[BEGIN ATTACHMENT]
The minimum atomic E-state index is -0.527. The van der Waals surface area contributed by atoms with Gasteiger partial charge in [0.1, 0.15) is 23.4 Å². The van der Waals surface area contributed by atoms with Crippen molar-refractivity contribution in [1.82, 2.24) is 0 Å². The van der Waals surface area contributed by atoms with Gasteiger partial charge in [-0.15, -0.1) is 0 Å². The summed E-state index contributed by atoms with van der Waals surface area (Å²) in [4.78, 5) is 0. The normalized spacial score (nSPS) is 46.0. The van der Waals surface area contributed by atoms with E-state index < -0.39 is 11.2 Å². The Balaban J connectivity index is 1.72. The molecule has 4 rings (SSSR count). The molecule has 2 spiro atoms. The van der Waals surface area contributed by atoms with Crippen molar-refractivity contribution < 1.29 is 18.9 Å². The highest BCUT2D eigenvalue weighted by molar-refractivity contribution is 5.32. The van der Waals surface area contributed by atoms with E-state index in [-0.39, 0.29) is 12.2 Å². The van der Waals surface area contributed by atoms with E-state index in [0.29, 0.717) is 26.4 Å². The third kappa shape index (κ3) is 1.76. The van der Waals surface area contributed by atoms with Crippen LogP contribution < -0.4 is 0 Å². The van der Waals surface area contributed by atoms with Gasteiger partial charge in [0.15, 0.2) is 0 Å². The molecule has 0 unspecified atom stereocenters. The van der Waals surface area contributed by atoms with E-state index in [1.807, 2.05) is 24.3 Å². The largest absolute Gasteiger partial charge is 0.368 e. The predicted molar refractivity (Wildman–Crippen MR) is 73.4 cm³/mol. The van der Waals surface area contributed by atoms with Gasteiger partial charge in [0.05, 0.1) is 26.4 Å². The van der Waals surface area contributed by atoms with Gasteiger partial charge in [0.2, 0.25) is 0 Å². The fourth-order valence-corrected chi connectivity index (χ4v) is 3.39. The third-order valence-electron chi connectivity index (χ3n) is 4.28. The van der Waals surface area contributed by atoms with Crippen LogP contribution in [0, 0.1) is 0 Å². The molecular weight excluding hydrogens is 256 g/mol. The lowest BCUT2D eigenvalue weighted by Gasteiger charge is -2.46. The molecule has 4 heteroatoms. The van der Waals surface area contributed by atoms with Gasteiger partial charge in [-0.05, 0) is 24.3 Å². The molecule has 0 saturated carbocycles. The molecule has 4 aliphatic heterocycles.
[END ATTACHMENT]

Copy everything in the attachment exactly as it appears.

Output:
The minimum atomic E-state index is -0.527. The van der Waals surface area contributed by atoms with Gasteiger partial charge in [0.1, 0.15) is 23.4 Å². The van der Waals surface area contributed by atoms with Crippen molar-refractivity contribution in [1.82, 2.24) is 0 Å². The van der Waals surface area contributed by atoms with Gasteiger partial charge in [-0.15, -0.1) is 0 Å². The summed E-state index contributed by atoms with van der Waals surface area (Å²) in [4.78, 5) is 0. The normalized spacial score (nSPS) is 46.0. The van der Waals surface area contributed by atoms with E-state index < -0.39 is 11.2 Å². The Balaban J connectivity index is 1.72. The molecule has 4 rings (SSSR count). The molecule has 2 spiro atoms. The van der Waals surface area contributed by atoms with Crippen molar-refractivity contribution < 1.29 is 18.9 Å². The highest BCUT2D eigenvalue weighted by molar-refractivity contribution is 5.32. The van der Waals surface area contributed by atoms with E-state index in [-0.39, 0.29) is 12.2 Å². The van der Waals surface area contributed by atoms with E-state index in [0.29, 0.717) is 26.4 Å². The third kappa shape index (κ3) is 1.76. The van der Waals surface area contributed by atoms with Crippen LogP contribution < -0.4 is 0 Å². The van der Waals surface area contributed by atoms with Gasteiger partial charge in [0.15, 0.2) is 0 Å². The molecule has 0 unspecified atom stereocenters. The van der Waals surface area contributed by atoms with E-state index in [1.807, 2.05) is 24.3 Å². The largest absolute Gasteiger partial charge is 0.368 e. The predicted molar refractivity (Wildman–Crippen MR) is 73.4 cm³/mol. The van der Waals surface area contributed by atoms with Gasteiger partial charge in [0.05, 0.1) is 26.4 Å². The van der Waals surface area contributed by atoms with Gasteiger partial charge in [0.2, 0.25) is 0 Å². The fourth-order valence-corrected chi connectivity index (χ4v) is 3.39. The third-order valence-electron chi connectivity index (χ3n) is 4.28. The van der Waals surface area contributed by atoms with Crippen LogP contribution in [0, 0.1) is 0 Å². The molecular weight excluding hydrogens is 256 g/mol. The lowest BCUT2D eigenvalue weighted by Gasteiger charge is -2.46. The molecule has 4 heteroatoms. The van der Waals surface area contributed by atoms with Gasteiger partial charge in [-0.05, 0) is 24.3 Å². The molecule has 0 saturated carbocycles. The molecule has 4 aliphatic heterocycles.